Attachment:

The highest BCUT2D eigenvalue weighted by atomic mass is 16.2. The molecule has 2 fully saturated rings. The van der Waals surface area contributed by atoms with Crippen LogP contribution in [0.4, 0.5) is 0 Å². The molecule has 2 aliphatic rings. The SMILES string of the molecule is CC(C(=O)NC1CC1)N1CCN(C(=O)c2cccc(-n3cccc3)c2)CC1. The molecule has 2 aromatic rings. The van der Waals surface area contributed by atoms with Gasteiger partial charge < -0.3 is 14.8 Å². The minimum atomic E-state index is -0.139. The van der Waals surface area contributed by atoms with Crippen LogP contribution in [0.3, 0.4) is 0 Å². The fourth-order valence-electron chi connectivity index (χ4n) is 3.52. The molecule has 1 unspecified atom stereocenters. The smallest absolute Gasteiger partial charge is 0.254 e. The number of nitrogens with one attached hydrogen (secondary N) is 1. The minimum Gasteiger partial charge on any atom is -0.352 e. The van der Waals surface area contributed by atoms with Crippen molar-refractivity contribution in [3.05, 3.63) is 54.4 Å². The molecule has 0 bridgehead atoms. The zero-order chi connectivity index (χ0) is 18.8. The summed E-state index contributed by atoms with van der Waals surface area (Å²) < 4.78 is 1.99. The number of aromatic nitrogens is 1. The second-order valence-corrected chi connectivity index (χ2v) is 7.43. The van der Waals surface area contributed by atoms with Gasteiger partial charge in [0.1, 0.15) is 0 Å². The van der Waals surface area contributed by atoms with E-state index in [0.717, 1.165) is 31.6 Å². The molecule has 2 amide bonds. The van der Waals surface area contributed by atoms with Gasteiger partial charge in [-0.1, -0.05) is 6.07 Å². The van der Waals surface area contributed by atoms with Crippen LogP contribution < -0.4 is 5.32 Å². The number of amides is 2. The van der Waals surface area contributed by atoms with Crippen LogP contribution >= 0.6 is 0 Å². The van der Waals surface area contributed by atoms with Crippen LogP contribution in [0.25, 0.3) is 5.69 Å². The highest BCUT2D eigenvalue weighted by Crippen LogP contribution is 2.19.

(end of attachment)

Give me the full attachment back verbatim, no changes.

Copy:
The highest BCUT2D eigenvalue weighted by atomic mass is 16.2. The molecule has 2 fully saturated rings. The van der Waals surface area contributed by atoms with Crippen LogP contribution in [0.4, 0.5) is 0 Å². The molecule has 2 aliphatic rings. The SMILES string of the molecule is CC(C(=O)NC1CC1)N1CCN(C(=O)c2cccc(-n3cccc3)c2)CC1. The molecule has 2 aromatic rings. The van der Waals surface area contributed by atoms with Gasteiger partial charge < -0.3 is 14.8 Å². The minimum atomic E-state index is -0.139. The van der Waals surface area contributed by atoms with Crippen LogP contribution in [0.3, 0.4) is 0 Å². The fourth-order valence-electron chi connectivity index (χ4n) is 3.52. The molecule has 1 unspecified atom stereocenters. The smallest absolute Gasteiger partial charge is 0.254 e. The number of nitrogens with one attached hydrogen (secondary N) is 1. The minimum Gasteiger partial charge on any atom is -0.352 e. The van der Waals surface area contributed by atoms with Crippen molar-refractivity contribution in [3.05, 3.63) is 54.4 Å². The molecule has 0 bridgehead atoms. The zero-order chi connectivity index (χ0) is 18.8. The summed E-state index contributed by atoms with van der Waals surface area (Å²) < 4.78 is 1.99. The number of aromatic nitrogens is 1. The second-order valence-corrected chi connectivity index (χ2v) is 7.43. The van der Waals surface area contributed by atoms with Gasteiger partial charge in [0.1, 0.15) is 0 Å². The van der Waals surface area contributed by atoms with E-state index in [0.717, 1.165) is 31.6 Å². The molecule has 2 amide bonds. The van der Waals surface area contributed by atoms with Gasteiger partial charge in [-0.1, -0.05) is 6.07 Å². The van der Waals surface area contributed by atoms with Crippen LogP contribution < -0.4 is 5.32 Å². The number of amides is 2. The van der Waals surface area contributed by atoms with Crippen LogP contribution >= 0.6 is 0 Å². The van der Waals surface area contributed by atoms with Crippen LogP contribution in [0.25, 0.3) is 5.69 Å². The highest BCUT2D eigenvalue weighted by Crippen LogP contribution is 2.19.